Television and radio commentator Glenn Beck tells a live dinner audience that he may lose his vision, after having been diagnosed with macular dystrophy. From Politics Daily, via the Drudge Report (see the 6:30 mark).

Things like this are always powerful reminders of our mortality. Love him  or hate him, Beck has enjoyed tremendous success recently. Yet, he too will pass away – is passing away. Fading. Soon he literally may not even be able to see the things of this world.

Each and every one of us is in an unstoppable state of decay. Even our greatest successes will not save us. How then, shall we live?

We ought to live for eternity, and in the present, we ought to live with an eternal perspective. May we have the wisdom and strength to do so.

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Filed under Personal Living, Philosophy and Ethics

Summer Reading vs. Summer School?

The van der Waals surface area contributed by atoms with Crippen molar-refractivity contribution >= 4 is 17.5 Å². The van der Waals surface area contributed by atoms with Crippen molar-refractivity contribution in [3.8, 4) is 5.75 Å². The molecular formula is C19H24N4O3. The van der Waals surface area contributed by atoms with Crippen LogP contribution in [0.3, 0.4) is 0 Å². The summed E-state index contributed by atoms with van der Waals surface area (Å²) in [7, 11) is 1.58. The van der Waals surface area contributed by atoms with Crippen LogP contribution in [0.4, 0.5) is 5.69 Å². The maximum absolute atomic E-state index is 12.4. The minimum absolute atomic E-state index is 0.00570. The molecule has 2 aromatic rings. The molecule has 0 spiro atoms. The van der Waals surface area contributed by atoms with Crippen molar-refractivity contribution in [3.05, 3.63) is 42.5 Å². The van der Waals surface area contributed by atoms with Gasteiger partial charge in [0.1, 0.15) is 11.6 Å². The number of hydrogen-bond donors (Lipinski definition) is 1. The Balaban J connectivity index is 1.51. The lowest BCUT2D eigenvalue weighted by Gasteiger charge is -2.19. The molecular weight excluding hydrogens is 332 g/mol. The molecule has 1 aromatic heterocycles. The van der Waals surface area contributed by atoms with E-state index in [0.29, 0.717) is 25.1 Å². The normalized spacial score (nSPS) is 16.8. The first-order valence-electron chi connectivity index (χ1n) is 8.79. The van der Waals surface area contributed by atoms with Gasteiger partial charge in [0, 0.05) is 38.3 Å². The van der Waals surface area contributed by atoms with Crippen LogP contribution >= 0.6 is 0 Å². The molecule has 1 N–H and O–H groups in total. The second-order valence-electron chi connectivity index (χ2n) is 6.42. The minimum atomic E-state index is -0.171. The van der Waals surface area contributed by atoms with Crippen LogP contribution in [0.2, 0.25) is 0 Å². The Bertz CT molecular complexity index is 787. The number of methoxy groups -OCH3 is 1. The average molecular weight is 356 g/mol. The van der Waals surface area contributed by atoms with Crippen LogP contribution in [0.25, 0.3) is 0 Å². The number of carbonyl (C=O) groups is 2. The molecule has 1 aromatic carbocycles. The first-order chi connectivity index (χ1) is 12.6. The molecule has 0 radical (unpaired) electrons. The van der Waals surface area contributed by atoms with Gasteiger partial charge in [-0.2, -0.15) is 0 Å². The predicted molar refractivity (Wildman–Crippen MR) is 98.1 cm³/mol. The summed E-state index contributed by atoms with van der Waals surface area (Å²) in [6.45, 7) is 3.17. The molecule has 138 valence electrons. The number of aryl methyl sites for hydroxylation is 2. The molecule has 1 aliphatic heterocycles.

I posted a few thoughts over at the National Association of Scholars blog about a potential new tool in the toolbox of education reform – giving kids books to read before they leave school for summer break.

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Filed under General & Miscellaneous

NAACP, Tea Party, and fine political lines

Dave Helling of The Kansas City Star reports on reaction within the black political community to the NAACP’s condemnation of alleged “racist” elements in the tea party. The organization held its annual convention in Kansas City, Missouri this year.

I’m a bit surprised – pleasantly – at the overall tone of comments coming from Jesse Jackson, Al Sharpton and Cynthia Tucker. And according to The Kansas City Star:

Timothy Johnson of the Frederick Douglass Foundation said ‘the NAACP no longer speaks for the average African-American … the Tea Party movement has nothing to do with race.’ “